EDF to Close Uneconomic 2-GW Coal Plant in UK. EDF Energy said on Feb. 7 it will shutter its 2-GW Cottam coal-fired power plant in North Nottinghamshire, a county in England’s East Midlands region, on Sept. 30, citing “challenging market conditions over the last few years and the context of the drive to decarbonise electricity generation.” The company, a subsidiary of the French power giant, said the plant will not be economically viable beyond the end of September. EDF Energy, however, will continue to honor capacity agreements until the end of September 2021 for its only other coal plant in North Nottinghamshire, the 2-GW West Burton A plant. EDF will “review the future of that station beyond that date,” it said. Meanwhile, the company will continue to invest in and operate nuclear and renewables facilities and invest in battery storage. EDF Energy’s only gas-fired power plant, the three-unit 1.3-GW West Burton B combined cycle gas turbine facility, which began commercial operation in 2013, is located in the region.

Massive Gas-for-Power Project Advances in Vietnam. Oil and gas giant ExxonMobil and joint venture partners PetroVietnam and PetroVietnam Exploration Production Corp. on Jan. 30 said they awarded a contract for front-end engineering and design that could lead to construction and operation of a project that will produce natural gas from the Ca Voi Xanh field offshore Vietnam, transport it via pipeline, treat it, and feed it to third-party power plants. Vietnam Electricity, PetroVietnam, and Sembcorp are in discussions to build and operate the power plants. The proposed base development is expected to generate 3 GW of power—equivalent to about 10% of Vietnam’s current total power demand. ExxonMobil is now filing appropriate permits, planning applications and other preparatory work for the proposed development. A final investment decision, targeted in 2020, is based on regulatory approvals, government guarantees, executed gas sales agreements, and economic competitiveness, the companies said.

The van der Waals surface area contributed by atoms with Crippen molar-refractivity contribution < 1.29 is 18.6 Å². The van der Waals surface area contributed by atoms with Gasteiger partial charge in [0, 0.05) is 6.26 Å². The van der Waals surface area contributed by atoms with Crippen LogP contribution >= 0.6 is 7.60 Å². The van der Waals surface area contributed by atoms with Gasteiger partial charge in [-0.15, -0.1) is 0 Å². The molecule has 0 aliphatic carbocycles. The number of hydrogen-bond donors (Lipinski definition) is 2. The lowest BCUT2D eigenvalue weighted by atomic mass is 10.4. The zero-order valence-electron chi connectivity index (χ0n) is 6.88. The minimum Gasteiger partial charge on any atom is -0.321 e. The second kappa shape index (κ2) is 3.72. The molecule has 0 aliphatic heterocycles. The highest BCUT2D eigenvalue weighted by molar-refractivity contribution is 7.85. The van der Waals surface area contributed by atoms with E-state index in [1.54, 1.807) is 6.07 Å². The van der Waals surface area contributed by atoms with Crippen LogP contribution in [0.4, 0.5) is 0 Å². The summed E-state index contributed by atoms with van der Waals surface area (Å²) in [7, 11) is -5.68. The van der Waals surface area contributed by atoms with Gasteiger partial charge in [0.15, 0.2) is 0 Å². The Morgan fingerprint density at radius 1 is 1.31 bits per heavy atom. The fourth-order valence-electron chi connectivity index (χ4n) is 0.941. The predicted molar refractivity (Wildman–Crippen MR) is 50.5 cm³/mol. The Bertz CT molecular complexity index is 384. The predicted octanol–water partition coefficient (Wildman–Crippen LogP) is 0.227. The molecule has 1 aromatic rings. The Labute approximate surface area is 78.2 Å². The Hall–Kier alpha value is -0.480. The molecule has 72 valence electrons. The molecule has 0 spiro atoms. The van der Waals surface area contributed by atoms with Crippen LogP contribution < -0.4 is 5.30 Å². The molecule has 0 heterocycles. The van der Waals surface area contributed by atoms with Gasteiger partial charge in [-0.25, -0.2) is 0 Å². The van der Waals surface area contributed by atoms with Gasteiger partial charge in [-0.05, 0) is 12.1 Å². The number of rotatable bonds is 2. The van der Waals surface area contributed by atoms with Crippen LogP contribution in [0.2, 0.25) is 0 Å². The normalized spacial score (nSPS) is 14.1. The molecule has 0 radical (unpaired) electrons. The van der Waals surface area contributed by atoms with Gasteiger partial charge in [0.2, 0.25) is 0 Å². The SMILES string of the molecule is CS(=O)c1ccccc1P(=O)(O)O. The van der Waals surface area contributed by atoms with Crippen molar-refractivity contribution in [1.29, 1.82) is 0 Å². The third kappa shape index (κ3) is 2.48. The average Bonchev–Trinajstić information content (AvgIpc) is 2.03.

Japanese Firms Scrap Plan for 2-GW Coal Plant. Oil refiner Idemitsu Kosan Co., power utility Kyushu Electric Power Co., and gas retailer Tokyo Gas Co., on Jan. 31 ended a joint feasibility study for a 2-GW coal-fired power plant at an unused Idemitsu-owned industrial site in Sodegaura, in the Chiba Prefecture of Japan. The partners proposed to use ultrasupercritical technology and a mix of coal and biomass at the project. The companies concluded the project could not yield “initially expected investment returns,” but industry observers suggested the decision was also likely influenced by new rules introduced under Japan’s energy conservation act in April 2016, which requires new coal power plants to achieve efficiencies of 44.3%. However, Kyushu and Tokyo Gas said they would continue a feasibility study of a liquefied natural gas–fired thermal plant, which could entail combined cycle gas technology, at the same location.

Canada Gears Up for First Geothermal Power Plant. Canada on Jan. 11 said it will provide CA$25.6 million ($19.28 million) to fund the country’s first geothermal power facility. The 5-MW project under development by Deep Earth Energy Production Corp. (DEEP) is located near Estevan, Saskatchewan. The announcement came the same day DEEP revealed it had successfully drilled its first geothermal test well. The vertical well, managed by Frontier Project Solutions and drilled by Horizon Drilling, reached its target total depth of 3,530 meters. Preliminary data to facilitate assessment of the geothermal reservoir—which DEEP acquired with support from its geological and reservoir engineering teams, RESPEC and Force Reservoir Management—appears promising. Open hole logging tools indicate bottom-hole temperatures exceed 125C. Drill stem test results were also positive, indicating reservoir pressure and permeability could exceed the minimum threshold for project feasibility. ■

Sonal Patel is a POWER associate editor.